A bunch of us are also gathering the night before the forum, Nov 17th, at CommonWealth Gastropub starting at around 7:30, to meet in person, hang out, and scheme. All are welcome-- it should be interesting and fun!

As for the SEC Forum itself, the stated purpose of which is for the SEC to listen to the needs of small business, the official agenda indicates that it's all presentations and discussion by the SEC and their invited panelists until 2pm, at which point we reassemble into breakout groups to develop recommendations (we'll all be in Room 6000). The agenda does not make it clear how the resulting recommendations make it back to the SEC, and also indicates that that neither SEC Commissioners nor SEC staff are expected to be present at these discussions. So I guess we'll be left alone to play paper football and trash the place.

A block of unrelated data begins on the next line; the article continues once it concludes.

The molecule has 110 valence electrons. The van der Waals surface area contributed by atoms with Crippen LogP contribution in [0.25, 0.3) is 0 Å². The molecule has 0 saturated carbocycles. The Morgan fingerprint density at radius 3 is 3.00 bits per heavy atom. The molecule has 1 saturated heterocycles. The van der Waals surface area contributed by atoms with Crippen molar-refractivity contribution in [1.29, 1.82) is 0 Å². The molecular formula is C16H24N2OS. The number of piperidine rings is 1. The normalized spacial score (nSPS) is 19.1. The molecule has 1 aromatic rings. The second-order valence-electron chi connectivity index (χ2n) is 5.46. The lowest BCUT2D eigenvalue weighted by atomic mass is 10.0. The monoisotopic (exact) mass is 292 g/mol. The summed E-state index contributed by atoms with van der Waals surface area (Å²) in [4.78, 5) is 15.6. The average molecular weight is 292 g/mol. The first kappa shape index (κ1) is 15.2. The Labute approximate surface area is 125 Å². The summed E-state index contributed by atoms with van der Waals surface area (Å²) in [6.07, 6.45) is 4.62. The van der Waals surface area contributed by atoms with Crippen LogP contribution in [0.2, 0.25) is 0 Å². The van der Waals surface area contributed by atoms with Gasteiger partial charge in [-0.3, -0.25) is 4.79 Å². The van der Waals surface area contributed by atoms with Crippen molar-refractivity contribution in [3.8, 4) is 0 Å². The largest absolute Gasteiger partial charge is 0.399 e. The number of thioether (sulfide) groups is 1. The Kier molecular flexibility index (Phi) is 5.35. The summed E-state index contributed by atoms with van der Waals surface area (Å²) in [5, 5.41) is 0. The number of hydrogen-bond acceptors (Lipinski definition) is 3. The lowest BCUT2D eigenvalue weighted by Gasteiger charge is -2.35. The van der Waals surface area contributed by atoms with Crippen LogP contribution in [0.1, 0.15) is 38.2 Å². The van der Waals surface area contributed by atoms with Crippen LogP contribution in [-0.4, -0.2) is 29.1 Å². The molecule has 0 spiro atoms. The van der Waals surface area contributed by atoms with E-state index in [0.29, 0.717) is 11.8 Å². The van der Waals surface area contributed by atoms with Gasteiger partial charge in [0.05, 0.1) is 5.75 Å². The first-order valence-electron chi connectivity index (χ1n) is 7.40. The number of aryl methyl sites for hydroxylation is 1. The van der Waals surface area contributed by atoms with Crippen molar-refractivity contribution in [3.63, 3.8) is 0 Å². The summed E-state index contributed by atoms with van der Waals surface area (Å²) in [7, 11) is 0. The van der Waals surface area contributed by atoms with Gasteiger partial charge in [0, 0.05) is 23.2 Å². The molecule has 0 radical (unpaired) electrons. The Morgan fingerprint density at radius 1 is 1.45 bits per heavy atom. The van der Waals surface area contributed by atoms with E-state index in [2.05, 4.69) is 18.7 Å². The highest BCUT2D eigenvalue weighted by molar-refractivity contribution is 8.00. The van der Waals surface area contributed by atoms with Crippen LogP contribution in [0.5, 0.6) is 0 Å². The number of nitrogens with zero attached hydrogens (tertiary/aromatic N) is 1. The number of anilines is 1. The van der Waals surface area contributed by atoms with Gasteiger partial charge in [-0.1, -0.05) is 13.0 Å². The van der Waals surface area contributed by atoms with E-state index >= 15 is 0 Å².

For more info on this campaign and to sign up for updates visit



  1. This is an excellent idea. Any time you can lubricate the process of starting new ventures it pays off in amazing ways.

    This process really needs to have a cap more like $2 million, though. $100K isn’t enough to do anything, really. And if the individual cap were $1000, it still wouldn’t present undue risk for the investor. I mean, the cost of unexpected car repairs or a trip to the emergency room can cost that much, and it doesn’t ruin most folks.

  2. I like the idea of keeping the individual investment value low until the bugs in the code/legislation are sorted out.

    The problem with upping the individual amount to $1,000 and a cap of $2 million is that it will encourage a lot of scams that aren’t real projects – but use the ‘crowdfunding’ legislation as a way of keeping it legal and end up sullying the name of crowdfunding forever.